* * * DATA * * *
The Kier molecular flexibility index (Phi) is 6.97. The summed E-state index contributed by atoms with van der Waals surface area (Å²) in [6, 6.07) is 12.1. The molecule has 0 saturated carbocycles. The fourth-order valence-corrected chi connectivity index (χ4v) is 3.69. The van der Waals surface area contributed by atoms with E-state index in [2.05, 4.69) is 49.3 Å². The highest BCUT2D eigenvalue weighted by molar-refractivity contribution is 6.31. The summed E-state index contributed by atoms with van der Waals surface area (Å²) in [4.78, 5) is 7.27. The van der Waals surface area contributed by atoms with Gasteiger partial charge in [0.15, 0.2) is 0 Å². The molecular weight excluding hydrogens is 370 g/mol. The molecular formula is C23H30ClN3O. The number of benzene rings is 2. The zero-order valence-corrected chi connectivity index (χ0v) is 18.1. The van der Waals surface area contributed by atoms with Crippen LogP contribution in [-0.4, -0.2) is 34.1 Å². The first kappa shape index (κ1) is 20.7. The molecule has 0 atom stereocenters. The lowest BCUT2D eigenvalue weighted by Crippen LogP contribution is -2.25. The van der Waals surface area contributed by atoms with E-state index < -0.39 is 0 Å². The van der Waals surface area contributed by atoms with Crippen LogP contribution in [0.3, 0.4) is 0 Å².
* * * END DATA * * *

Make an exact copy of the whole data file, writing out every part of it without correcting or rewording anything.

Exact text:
The Kier molecular flexibility index (Phi) is 6.97. The summed E-state index contributed by atoms with van der Waals surface area (Å²) in [6, 6.07) is 12.1. The molecule has 0 saturated carbocycles. The fourth-order valence-corrected chi connectivity index (χ4v) is 3.69. The van der Waals surface area contributed by atoms with E-state index in [2.05, 4.69) is 49.3 Å². The highest BCUT2D eigenvalue weighted by molar-refractivity contribution is 6.31. The summed E-state index contributed by atoms with van der Waals surface area (Å²) in [4.78, 5) is 7.27. The van der Waals surface area contributed by atoms with Gasteiger partial charge in [0.15, 0.2) is 0 Å². The molecular weight excluding hydrogens is 370 g/mol. The molecular formula is C23H30ClN3O. The number of benzene rings is 2. The zero-order valence-corrected chi connectivity index (χ0v) is 18.1. The van der Waals surface area contributed by atoms with Crippen LogP contribution in [-0.4, -0.2) is 34.1 Å². The first kappa shape index (κ1) is 20.7. The molecule has 0 atom stereocenters. The lowest BCUT2D eigenvalue weighted by Crippen LogP contribution is -2.25. The van der Waals surface area contributed by atoms with E-state index < -0.39 is 0 Å². The van der Waals surface area contributed by atoms with Crippen LogP contribution in [0.3, 0.4) is 0 Å².